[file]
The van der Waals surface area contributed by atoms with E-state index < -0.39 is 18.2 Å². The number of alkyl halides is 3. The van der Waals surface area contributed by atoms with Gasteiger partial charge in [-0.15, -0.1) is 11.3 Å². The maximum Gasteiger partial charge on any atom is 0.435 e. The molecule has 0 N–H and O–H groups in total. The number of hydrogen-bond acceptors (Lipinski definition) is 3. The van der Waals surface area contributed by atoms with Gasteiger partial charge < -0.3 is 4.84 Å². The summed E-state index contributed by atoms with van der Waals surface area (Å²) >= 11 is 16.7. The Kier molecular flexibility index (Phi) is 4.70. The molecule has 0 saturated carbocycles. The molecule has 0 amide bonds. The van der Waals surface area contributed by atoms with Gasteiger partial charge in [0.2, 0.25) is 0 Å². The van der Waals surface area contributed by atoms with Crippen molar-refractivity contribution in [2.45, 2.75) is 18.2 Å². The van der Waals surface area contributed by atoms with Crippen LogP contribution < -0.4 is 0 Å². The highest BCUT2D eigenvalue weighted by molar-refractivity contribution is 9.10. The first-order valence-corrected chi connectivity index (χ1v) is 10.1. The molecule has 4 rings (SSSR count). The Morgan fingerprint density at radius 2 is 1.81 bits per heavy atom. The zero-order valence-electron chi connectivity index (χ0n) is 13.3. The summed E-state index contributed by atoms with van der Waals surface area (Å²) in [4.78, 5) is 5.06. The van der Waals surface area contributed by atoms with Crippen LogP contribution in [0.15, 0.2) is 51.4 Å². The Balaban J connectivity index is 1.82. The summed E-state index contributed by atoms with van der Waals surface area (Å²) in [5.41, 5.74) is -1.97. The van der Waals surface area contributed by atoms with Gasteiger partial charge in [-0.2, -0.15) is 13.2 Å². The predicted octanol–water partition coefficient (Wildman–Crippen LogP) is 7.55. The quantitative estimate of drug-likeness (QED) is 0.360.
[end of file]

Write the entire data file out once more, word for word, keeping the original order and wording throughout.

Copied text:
The van der Waals surface area contributed by atoms with E-state index < -0.39 is 18.2 Å². The number of alkyl halides is 3. The van der Waals surface area contributed by atoms with Gasteiger partial charge in [-0.15, -0.1) is 11.3 Å². The maximum Gasteiger partial charge on any atom is 0.435 e. The molecule has 0 N–H and O–H groups in total. The number of hydrogen-bond acceptors (Lipinski definition) is 3. The van der Waals surface area contributed by atoms with Gasteiger partial charge < -0.3 is 4.84 Å². The summed E-state index contributed by atoms with van der Waals surface area (Å²) >= 11 is 16.7. The Kier molecular flexibility index (Phi) is 4.70. The molecule has 0 saturated carbocycles. The molecule has 0 amide bonds. The van der Waals surface area contributed by atoms with Gasteiger partial charge in [0.2, 0.25) is 0 Å². The van der Waals surface area contributed by atoms with Crippen molar-refractivity contribution in [2.45, 2.75) is 18.2 Å². The van der Waals surface area contributed by atoms with Crippen LogP contribution < -0.4 is 0 Å². The highest BCUT2D eigenvalue weighted by molar-refractivity contribution is 9.10. The first-order valence-corrected chi connectivity index (χ1v) is 10.1. The molecule has 4 rings (SSSR count). The Morgan fingerprint density at radius 2 is 1.81 bits per heavy atom. The zero-order valence-electron chi connectivity index (χ0n) is 13.3. The summed E-state index contributed by atoms with van der Waals surface area (Å²) in [4.78, 5) is 5.06. The van der Waals surface area contributed by atoms with Crippen LogP contribution in [0.15, 0.2) is 51.4 Å². The Balaban J connectivity index is 1.82. The summed E-state index contributed by atoms with van der Waals surface area (Å²) in [5.41, 5.74) is -1.97. The van der Waals surface area contributed by atoms with Gasteiger partial charge in [-0.2, -0.15) is 13.2 Å². The predicted octanol–water partition coefficient (Wildman–Crippen LogP) is 7.55. The quantitative estimate of drug-likeness (QED) is 0.360.